A Flexible Heterogeneous Multi-Core Architecture

Miquel Pericas1,  Ruben Gonzalez2,  Adrian Cristal3,  Francisco Cazorla3,  Daniel A. Jimenez4,  Mateo Valero1
1BSC & UPC, 2UPC, 3BSC, 4Rutgers


Multi-core processors naturally exploit thread-level parallelism (TLP). However, extracting instruction-level parallelism (ILP) from individual applications or threads is still a challenge as application mixes in this environment are nonuniform. Thus, multi-core processors should be flexible enough to provide high throughput for uniform parallel applications as well as high performance for more general workloads. Heterogeneous architectures are a first step in this direction, but partitioning remains static and only roughly fits application requirements.

This paper proposes the Flexible Heterogeneous MultiCore processor (FMC), the first dynamic heterogeneous multi-core architecture capable of reconfiguring itself to fit application requirements without programmer intervention. The basic building block of this architecture is a scalable, variable-size window microarchitecture that exploits the concept of Execution Locality to provide large-window capabilities. This allows us to overcome the memory wall, the main performance limiter for applications with high memory-level parallelism (MLP). The microarchitecture contains a set of small and fast cache processors that execute high locality code and a network of small in-order memory engines that together exploit low locality code. Single-threaded applications can use the entire network of cores while multi-threaded applications can efficiently share the resources. The sizing of critical structures remains small enough to handle current power envelopes.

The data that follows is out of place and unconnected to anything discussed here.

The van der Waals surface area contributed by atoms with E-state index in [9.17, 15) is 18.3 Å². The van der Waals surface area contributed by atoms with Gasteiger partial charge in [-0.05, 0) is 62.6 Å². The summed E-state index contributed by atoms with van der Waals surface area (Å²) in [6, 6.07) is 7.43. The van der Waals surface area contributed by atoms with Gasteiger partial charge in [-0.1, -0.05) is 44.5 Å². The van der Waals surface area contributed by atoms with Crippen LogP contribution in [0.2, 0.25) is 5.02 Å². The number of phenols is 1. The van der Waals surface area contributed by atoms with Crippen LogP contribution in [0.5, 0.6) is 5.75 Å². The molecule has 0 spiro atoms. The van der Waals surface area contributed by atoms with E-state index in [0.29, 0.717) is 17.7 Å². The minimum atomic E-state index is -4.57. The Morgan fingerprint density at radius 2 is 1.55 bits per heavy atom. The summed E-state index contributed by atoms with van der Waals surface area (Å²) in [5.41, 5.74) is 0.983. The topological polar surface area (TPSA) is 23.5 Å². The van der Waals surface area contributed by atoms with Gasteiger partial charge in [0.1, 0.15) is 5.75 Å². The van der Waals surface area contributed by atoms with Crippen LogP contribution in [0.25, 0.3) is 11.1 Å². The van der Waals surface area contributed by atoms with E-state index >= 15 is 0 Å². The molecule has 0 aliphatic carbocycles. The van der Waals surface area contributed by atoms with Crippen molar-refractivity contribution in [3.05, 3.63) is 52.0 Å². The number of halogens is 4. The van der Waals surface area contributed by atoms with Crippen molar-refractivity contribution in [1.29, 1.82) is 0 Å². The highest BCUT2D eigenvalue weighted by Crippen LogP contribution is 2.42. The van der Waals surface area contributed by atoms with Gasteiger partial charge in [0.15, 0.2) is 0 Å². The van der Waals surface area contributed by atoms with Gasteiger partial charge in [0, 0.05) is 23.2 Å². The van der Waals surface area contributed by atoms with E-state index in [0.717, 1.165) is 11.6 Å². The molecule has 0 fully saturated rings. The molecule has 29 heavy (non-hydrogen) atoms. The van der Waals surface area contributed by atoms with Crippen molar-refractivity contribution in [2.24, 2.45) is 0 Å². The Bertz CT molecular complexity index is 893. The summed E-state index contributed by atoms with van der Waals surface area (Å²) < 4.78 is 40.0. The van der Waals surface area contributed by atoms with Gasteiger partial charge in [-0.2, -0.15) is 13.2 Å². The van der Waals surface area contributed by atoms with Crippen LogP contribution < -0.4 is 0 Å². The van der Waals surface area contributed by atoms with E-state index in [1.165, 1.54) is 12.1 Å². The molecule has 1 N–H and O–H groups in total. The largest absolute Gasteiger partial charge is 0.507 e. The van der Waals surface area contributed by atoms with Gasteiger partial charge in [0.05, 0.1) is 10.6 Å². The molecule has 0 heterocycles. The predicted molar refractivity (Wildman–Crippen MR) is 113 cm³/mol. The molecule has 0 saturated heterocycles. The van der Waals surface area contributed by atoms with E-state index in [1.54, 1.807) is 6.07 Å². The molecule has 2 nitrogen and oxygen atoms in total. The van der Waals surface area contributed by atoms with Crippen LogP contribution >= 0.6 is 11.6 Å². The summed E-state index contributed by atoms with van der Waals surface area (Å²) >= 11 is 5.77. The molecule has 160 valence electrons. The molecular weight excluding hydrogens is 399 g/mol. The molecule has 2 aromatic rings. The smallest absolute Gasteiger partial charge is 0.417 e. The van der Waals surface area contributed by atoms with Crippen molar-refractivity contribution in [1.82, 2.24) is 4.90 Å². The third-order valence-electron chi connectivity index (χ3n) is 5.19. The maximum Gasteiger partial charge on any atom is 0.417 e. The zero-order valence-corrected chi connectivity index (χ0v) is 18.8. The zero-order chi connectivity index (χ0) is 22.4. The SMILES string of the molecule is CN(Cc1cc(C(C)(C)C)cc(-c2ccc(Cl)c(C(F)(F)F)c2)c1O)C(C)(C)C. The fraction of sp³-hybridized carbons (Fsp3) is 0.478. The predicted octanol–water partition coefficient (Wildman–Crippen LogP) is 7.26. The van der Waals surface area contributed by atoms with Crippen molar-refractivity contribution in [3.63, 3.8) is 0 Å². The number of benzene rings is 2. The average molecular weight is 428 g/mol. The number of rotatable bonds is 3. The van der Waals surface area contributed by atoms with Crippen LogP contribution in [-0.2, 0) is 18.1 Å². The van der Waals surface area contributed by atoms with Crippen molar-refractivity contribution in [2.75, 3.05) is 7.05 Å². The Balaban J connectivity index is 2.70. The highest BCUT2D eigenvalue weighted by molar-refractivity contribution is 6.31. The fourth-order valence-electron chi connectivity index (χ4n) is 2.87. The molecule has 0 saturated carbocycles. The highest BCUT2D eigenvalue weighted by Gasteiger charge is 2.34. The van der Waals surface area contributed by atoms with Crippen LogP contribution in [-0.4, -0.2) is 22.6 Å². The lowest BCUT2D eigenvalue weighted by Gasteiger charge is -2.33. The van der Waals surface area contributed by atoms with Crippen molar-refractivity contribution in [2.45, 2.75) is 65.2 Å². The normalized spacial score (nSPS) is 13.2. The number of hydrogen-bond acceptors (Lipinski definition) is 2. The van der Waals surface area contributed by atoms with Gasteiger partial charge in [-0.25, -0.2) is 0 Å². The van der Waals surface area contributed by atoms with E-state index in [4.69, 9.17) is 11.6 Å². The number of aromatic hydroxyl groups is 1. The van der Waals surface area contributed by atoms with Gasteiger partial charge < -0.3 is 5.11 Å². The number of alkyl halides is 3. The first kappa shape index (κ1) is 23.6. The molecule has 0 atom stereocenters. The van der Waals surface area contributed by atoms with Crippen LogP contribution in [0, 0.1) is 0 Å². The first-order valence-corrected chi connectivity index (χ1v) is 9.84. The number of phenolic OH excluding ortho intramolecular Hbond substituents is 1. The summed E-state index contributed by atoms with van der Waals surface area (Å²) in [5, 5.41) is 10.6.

In single-threaded mode this processor is able to outperform previous state-of-the-art high-performance processor research by 11% on SPEC FP. We show how in a quad-threaded/quad-core environment the processor outperforms a statically allocated FMC configuration in both throughput and harmonic mean, two commonly used metrics to evaluate SMT performance, by around 2-4%. This is achieved while using a very simple sharing algorithm.